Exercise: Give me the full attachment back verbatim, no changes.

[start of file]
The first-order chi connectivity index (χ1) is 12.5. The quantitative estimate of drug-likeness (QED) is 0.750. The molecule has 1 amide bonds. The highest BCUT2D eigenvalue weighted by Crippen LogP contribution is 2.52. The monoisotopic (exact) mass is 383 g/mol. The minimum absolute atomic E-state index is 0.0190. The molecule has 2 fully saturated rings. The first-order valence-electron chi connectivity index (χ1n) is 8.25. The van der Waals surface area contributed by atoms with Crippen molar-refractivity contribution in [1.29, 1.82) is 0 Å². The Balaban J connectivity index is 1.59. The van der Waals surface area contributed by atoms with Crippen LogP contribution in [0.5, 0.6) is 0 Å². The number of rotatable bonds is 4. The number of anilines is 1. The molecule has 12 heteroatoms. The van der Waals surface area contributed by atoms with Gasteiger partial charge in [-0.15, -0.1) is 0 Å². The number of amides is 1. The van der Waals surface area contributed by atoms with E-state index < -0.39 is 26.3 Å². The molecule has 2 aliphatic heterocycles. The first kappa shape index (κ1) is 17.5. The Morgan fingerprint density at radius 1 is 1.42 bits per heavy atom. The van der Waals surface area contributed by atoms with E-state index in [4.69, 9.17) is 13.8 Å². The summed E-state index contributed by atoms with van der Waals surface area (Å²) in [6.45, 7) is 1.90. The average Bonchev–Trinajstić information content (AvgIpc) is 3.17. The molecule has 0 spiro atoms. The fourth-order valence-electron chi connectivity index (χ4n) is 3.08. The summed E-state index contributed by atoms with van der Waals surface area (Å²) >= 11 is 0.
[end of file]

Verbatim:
The first-order chi connectivity index (χ1) is 12.5. The quantitative estimate of drug-likeness (QED) is 0.750. The molecule has 1 amide bonds. The highest BCUT2D eigenvalue weighted by Crippen LogP contribution is 2.52. The monoisotopic (exact) mass is 383 g/mol. The minimum absolute atomic E-state index is 0.0190. The molecule has 2 fully saturated rings. The first-order valence-electron chi connectivity index (χ1n) is 8.25. The van der Waals surface area contributed by atoms with Crippen molar-refractivity contribution in [1.29, 1.82) is 0 Å². The Balaban J connectivity index is 1.59. The van der Waals surface area contributed by atoms with Crippen LogP contribution in [0.5, 0.6) is 0 Å². The number of rotatable bonds is 4. The number of anilines is 1. The molecule has 12 heteroatoms. The van der Waals surface area contributed by atoms with Gasteiger partial charge in [-0.15, -0.1) is 0 Å². The number of amides is 1. The van der Waals surface area contributed by atoms with E-state index < -0.39 is 26.3 Å². The molecule has 2 aliphatic heterocycles. The first kappa shape index (κ1) is 17.5. The Morgan fingerprint density at radius 1 is 1.42 bits per heavy atom. The van der Waals surface area contributed by atoms with E-state index in [4.69, 9.17) is 13.8 Å². The summed E-state index contributed by atoms with van der Waals surface area (Å²) in [6.45, 7) is 1.90. The average Bonchev–Trinajstić information content (AvgIpc) is 3.17. The molecule has 0 spiro atoms. The fourth-order valence-electron chi connectivity index (χ4n) is 3.08. The summed E-state index contributed by atoms with van der Waals surface area (Å²) >= 11 is 0.